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Response to UrbScotty (Original post)

Sat Feb 16, 2013, 04:08 PM

29. That would be an interesting result: Monsanto patents null and void.

Are we ready for the consequences of that?

Has anyone thought this through?

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Response to Buzz Clik (Reply #29)

Sat Feb 16, 2013, 04:58 PM

42. that would be the best result

of course we are, big M sucks.

plenty of people know GMO is BS, in fact everyone who has thought about it that isn't paid by big M.

Originally published by Farmers Weekly
by Robyn Vinter
February 6, 2013
Source article

Some US farmers are considering returning to conventional seed after increased pest resistance and crop failures meant GM crops saw smaller yields globally than their non-GM counterparts.

Farmers in the USA pay about an extra $100 per acre for GM seed, and many are questioning whether they will continue to see benefits from using GMs.

“It’s all about cost benefit analysis,” said economist Dan Basse, president of American agricultural research company AgResource.

“Farmers are paying extra for the technology but have seen yields which are no better than 10 years ago. They’re starting to wonder why they’re spending extra money on the technology.”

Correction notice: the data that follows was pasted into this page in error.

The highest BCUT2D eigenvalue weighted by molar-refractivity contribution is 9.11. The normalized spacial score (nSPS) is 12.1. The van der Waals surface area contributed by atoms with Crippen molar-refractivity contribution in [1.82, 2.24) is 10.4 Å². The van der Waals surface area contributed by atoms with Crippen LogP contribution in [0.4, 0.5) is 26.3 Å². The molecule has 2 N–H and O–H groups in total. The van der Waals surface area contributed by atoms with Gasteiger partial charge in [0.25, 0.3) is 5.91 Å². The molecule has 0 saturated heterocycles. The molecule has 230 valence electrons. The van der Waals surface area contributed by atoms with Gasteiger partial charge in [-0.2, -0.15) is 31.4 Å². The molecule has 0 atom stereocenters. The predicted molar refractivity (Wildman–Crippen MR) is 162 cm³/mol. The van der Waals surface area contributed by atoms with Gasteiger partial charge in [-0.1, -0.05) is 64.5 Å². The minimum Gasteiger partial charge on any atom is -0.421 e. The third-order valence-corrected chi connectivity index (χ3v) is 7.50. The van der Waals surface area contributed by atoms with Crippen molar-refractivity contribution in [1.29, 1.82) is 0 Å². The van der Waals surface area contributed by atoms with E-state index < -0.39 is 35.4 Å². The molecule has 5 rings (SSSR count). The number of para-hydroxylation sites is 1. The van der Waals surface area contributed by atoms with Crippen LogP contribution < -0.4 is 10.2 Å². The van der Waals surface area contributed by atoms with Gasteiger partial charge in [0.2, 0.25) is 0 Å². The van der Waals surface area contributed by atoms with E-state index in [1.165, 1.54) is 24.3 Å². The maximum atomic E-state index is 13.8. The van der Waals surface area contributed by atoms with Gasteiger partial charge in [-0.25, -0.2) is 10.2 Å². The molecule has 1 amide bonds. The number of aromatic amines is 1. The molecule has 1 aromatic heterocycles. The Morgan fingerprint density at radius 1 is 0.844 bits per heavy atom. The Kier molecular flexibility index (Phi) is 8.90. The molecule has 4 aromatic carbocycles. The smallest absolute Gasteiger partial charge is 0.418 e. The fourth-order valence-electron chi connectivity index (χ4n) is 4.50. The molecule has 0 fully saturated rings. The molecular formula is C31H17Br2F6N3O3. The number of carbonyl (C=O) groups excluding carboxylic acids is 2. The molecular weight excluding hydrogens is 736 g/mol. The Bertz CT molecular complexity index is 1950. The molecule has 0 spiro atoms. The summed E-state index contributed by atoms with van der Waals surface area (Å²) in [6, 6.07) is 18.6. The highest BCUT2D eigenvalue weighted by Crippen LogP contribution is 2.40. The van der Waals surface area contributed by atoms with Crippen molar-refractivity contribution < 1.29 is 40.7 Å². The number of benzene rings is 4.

http://gmoinside.org/news/us-farmers-may-stop-planting-gms-after-poor-global-yields/

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Response to UrbScotty (Original post)

Sat Feb 16, 2013, 04:34 PM

36. The Best of Luck to Vernon Hugh Bowman who I think

is definitely "big enough" to be called a farmer!

Thanks UrbScotty

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Response to Cha (Reply #36)

Sat Feb 16, 2013, 04:59 PM

44. 300 acres is PLENTY!

i know this to be a fact!

and maybe he'll give Sotomayor a well-timed wink...

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Response to farminator3000 (Reply #44)

Sat Feb 16, 2013, 06:31 PM

50. Thanks for being

On This, farminator!

Monsanto and its spawn are evil.

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Response to UrbScotty (Original post)

Sat Feb 16, 2013, 05:07 PM

45. Good. I find the whole concept of terminator genes, in particular, terrifying